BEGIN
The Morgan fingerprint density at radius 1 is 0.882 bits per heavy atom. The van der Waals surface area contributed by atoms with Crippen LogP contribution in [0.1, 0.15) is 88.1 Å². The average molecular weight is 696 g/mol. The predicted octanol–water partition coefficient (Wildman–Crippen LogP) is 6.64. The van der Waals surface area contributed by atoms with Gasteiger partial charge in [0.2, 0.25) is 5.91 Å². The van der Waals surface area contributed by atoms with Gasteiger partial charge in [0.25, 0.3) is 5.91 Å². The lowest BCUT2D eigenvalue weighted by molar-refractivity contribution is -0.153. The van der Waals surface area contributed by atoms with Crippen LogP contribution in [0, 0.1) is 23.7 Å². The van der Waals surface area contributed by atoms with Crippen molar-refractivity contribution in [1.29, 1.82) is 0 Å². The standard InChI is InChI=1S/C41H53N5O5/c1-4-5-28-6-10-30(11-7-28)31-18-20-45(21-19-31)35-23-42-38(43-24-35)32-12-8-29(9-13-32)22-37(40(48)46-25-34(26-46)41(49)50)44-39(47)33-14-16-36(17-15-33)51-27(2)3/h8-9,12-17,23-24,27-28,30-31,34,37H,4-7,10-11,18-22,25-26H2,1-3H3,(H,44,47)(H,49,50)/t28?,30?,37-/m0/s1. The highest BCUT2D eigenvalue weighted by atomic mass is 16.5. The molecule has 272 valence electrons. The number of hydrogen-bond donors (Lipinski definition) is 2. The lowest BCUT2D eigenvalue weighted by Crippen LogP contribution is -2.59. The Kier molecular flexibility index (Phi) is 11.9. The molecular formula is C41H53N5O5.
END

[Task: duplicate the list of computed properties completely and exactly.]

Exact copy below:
The Morgan fingerprint density at radius 1 is 0.882 bits per heavy atom. The van der Waals surface area contributed by atoms with Crippen LogP contribution in [0.1, 0.15) is 88.1 Å². The average molecular weight is 696 g/mol. The predicted octanol–water partition coefficient (Wildman–Crippen LogP) is 6.64. The van der Waals surface area contributed by atoms with Gasteiger partial charge in [0.2, 0.25) is 5.91 Å². The van der Waals surface area contributed by atoms with Gasteiger partial charge in [0.25, 0.3) is 5.91 Å². The lowest BCUT2D eigenvalue weighted by molar-refractivity contribution is -0.153. The van der Waals surface area contributed by atoms with Crippen LogP contribution in [0, 0.1) is 23.7 Å². The van der Waals surface area contributed by atoms with Crippen molar-refractivity contribution in [1.29, 1.82) is 0 Å². The standard InChI is InChI=1S/C41H53N5O5/c1-4-5-28-6-10-30(11-7-28)31-18-20-45(21-19-31)35-23-42-38(43-24-35)32-12-8-29(9-13-32)22-37(40(48)46-25-34(26-46)41(49)50)44-39(47)33-14-16-36(17-15-33)51-27(2)3/h8-9,12-17,23-24,27-28,30-31,34,37H,4-7,10-11,18-22,25-26H2,1-3H3,(H,44,47)(H,49,50)/t28?,30?,37-/m0/s1. The highest BCUT2D eigenvalue weighted by atomic mass is 16.5. The molecule has 272 valence electrons. The number of hydrogen-bond donors (Lipinski definition) is 2. The lowest BCUT2D eigenvalue weighted by Crippen LogP contribution is -2.59. The Kier molecular flexibility index (Phi) is 11.9. The molecular formula is C41H53N5O5.